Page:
BED BUG INFORMATION"Good Night - Don't Let the Bed Bugs bite!"
In the past few years, there has been a resurgence of reports of bedbugs in San Francisco as well as major cities throughout the world. Each year, the University receives reports of possible cases of bedbugs. The majority of reports have been found to be negative. The University recognizes its responsibility to investigate every report, take all possible precautions to prevent the spread of an infestation, and to eradicate any confirmed problems. It is understandable that the thought of having bed bugs can be a stressful situation but be assured that the University will address a resident's concerns swiftly. To effectively accomplish these objectives, cooperation is critically important. The University needs to partner with residents in adhering to the proper protocol.
What are Bed Bugs?
IMPORTANT INFORMATION AND RESPONSE IN SF STATE HOUSING
Bed bugs (Cimex lectularius) are wingless, flat, reddish-brown, blood-sucking insects about the size of an apple seed (1/4") that are found in most urban environments. Bed bugs spread from place to place on the person or on the belongings of persons with infestation. Bed bugs hide in cracks and crevices in beds, wooden furniture, floors, and walls during the daytime and emerge at night to feed on their preferred host, humans. Bed bugs are not known to spread human diseases but their bites can cause, redness, itching, and swelling.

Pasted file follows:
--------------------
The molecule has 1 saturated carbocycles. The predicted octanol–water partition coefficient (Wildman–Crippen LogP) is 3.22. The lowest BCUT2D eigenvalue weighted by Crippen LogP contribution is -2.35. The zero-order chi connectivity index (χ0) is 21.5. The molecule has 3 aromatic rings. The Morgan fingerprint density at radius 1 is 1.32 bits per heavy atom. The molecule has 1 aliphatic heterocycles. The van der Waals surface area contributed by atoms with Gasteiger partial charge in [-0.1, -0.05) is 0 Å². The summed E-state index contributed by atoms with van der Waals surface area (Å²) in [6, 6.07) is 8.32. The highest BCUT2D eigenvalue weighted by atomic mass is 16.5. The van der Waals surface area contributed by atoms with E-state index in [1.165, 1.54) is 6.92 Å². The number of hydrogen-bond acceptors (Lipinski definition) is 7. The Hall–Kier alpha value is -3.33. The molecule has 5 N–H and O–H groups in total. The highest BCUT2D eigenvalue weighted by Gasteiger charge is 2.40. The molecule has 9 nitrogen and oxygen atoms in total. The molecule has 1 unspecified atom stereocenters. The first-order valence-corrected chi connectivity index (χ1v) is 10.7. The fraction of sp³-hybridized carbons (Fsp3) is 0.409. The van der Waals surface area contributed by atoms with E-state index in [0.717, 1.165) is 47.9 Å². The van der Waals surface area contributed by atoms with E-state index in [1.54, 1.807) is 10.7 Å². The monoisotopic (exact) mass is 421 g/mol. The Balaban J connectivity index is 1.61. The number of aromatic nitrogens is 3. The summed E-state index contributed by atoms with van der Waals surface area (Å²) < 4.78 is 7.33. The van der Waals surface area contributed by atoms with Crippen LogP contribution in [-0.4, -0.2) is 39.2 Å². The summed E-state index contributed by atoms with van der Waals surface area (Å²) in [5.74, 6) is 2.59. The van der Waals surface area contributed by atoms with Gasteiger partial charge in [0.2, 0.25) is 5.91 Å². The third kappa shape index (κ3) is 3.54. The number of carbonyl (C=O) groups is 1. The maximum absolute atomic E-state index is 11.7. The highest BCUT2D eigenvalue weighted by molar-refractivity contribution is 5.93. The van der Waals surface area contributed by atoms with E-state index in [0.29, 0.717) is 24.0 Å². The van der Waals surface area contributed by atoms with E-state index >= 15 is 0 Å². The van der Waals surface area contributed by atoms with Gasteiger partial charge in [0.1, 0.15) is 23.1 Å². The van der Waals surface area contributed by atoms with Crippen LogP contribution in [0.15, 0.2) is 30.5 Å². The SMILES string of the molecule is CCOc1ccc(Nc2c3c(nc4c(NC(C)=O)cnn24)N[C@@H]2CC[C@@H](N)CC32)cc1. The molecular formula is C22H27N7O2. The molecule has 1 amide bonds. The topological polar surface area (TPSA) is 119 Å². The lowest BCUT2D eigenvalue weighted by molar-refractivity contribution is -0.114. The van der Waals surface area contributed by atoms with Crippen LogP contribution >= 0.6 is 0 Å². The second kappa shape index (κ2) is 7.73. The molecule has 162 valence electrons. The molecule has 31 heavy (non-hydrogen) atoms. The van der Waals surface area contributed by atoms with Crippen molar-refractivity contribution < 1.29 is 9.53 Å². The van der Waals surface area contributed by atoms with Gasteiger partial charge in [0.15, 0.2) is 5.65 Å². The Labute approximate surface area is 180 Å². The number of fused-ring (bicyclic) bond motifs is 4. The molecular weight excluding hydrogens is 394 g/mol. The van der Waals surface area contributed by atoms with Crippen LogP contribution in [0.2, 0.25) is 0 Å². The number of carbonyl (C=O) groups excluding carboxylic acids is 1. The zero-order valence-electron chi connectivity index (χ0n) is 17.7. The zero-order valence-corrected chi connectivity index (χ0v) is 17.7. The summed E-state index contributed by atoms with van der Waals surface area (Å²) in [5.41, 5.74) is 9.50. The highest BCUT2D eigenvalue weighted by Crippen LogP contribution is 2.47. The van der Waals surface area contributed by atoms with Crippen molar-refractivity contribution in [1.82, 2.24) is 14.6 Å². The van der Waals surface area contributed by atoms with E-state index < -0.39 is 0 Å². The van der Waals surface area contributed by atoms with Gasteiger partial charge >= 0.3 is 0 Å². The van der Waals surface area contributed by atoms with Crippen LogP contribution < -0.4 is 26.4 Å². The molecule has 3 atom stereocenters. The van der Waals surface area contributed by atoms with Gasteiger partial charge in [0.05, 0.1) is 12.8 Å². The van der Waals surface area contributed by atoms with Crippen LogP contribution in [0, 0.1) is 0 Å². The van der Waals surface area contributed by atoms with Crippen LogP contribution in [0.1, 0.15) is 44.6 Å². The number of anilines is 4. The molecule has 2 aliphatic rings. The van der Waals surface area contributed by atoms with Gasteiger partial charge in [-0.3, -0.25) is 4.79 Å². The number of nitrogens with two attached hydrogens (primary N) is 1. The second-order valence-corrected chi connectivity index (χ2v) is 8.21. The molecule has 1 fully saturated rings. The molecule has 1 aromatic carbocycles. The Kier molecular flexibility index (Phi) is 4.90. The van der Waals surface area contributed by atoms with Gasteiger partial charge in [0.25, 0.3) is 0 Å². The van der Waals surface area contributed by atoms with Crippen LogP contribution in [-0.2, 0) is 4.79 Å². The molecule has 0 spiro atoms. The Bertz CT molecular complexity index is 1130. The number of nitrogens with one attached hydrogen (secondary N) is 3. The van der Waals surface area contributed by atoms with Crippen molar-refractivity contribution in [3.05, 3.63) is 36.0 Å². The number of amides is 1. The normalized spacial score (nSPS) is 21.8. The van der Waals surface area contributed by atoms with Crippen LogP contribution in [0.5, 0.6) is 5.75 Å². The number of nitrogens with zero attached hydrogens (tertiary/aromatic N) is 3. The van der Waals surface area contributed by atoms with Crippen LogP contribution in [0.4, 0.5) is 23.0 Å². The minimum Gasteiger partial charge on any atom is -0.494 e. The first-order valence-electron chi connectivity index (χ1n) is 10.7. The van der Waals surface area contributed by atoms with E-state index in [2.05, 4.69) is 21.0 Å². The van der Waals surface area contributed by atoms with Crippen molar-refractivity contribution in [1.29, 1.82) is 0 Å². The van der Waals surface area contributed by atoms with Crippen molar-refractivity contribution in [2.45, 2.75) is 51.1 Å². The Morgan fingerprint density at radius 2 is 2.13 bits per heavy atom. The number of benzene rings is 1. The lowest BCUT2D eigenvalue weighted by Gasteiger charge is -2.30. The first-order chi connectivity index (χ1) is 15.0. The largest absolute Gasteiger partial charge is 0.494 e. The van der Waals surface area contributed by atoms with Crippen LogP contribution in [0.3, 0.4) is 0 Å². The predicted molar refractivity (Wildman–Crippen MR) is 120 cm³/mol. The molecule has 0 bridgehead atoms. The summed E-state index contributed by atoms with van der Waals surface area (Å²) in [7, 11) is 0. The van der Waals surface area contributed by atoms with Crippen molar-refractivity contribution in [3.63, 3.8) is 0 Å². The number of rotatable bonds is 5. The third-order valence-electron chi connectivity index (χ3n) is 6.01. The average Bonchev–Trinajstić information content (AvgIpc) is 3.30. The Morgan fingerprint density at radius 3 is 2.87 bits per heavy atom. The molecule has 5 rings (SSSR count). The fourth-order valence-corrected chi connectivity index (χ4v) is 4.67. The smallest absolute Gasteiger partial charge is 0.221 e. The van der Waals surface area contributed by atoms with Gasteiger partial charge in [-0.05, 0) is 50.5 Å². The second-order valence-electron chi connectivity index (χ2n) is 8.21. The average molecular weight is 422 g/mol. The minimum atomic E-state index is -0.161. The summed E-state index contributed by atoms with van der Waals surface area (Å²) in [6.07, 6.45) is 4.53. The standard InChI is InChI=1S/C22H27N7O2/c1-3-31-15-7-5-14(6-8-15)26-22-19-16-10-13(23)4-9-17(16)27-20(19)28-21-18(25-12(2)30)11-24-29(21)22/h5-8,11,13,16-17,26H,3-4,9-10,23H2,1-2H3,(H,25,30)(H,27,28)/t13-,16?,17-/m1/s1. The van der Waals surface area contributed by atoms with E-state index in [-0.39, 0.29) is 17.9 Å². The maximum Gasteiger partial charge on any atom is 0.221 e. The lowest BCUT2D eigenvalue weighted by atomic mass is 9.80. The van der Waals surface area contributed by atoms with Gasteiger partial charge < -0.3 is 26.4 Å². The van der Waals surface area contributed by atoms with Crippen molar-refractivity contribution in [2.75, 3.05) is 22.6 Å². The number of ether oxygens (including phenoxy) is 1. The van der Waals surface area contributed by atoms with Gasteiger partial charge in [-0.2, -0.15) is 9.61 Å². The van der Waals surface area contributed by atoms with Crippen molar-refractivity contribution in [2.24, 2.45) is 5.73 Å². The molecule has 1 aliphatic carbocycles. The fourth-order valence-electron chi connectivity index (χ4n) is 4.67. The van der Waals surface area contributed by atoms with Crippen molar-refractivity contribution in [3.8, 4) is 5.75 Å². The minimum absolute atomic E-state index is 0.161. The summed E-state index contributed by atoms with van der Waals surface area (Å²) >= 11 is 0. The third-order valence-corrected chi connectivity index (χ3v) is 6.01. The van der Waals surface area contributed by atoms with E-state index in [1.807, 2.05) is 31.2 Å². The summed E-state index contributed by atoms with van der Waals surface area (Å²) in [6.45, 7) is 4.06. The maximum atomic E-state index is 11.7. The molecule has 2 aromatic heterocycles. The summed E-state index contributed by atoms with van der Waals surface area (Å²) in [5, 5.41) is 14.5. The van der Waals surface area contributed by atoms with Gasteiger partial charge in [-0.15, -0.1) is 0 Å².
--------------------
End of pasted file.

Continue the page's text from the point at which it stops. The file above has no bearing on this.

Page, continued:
What does a Bed Bug bite feel and look like?
Most bed bug bites are initially painless, but later turn into large, itchy skin welts. These welts do not have a red spot in the center like flea bites.
Are Bed Bugs dangerous?
Although bed bugs are a nuisance, they are not known to spread disease. However, if a resident is concerned about insect bites, whether or not they are from bed bugs, they can call the Student Health Center at 415-338-1251 [if a student] or their primary care physician to make an appointment.
How do I know if a room is infected with Bed Bugs?
It can be difficult to know. Often people notice itchy skin welts, see the bed bugs themselves, notice small bloodstains from crushed insects, or see dark spots associated with their presence. However, it is often hard to see them because they hide in or near beds, other furniture, and in cracks. Favored hiding spots include bed frames, mattresses and box springs; for that reason, we rely on licensed pest control specialists to make a determination, and one is dispatched whenever a report is made of possible case of bed bugs.
What should I do if I think there may be a problem with Bed Bugs?
First, don't panic. Many insect bites look similar; the large majority of reports are determined not to involve bed bugs. Moreover, although bed bugs can be annoying, they can be battled safely and successfully if you adopt a well-considered strategy. Mattresses or other items suspected of being infested should NOT be out in hallway or other common areas as this may spread infestation.
Immediately contact the University Property Management Service Desk via -
Web: http://www.sfsu.edu/~housing/residentservices/servicerequest.html, OR
Email: firstname.lastname@example.org, OR
- Also let staff members in your community know right away of any suspected infestation.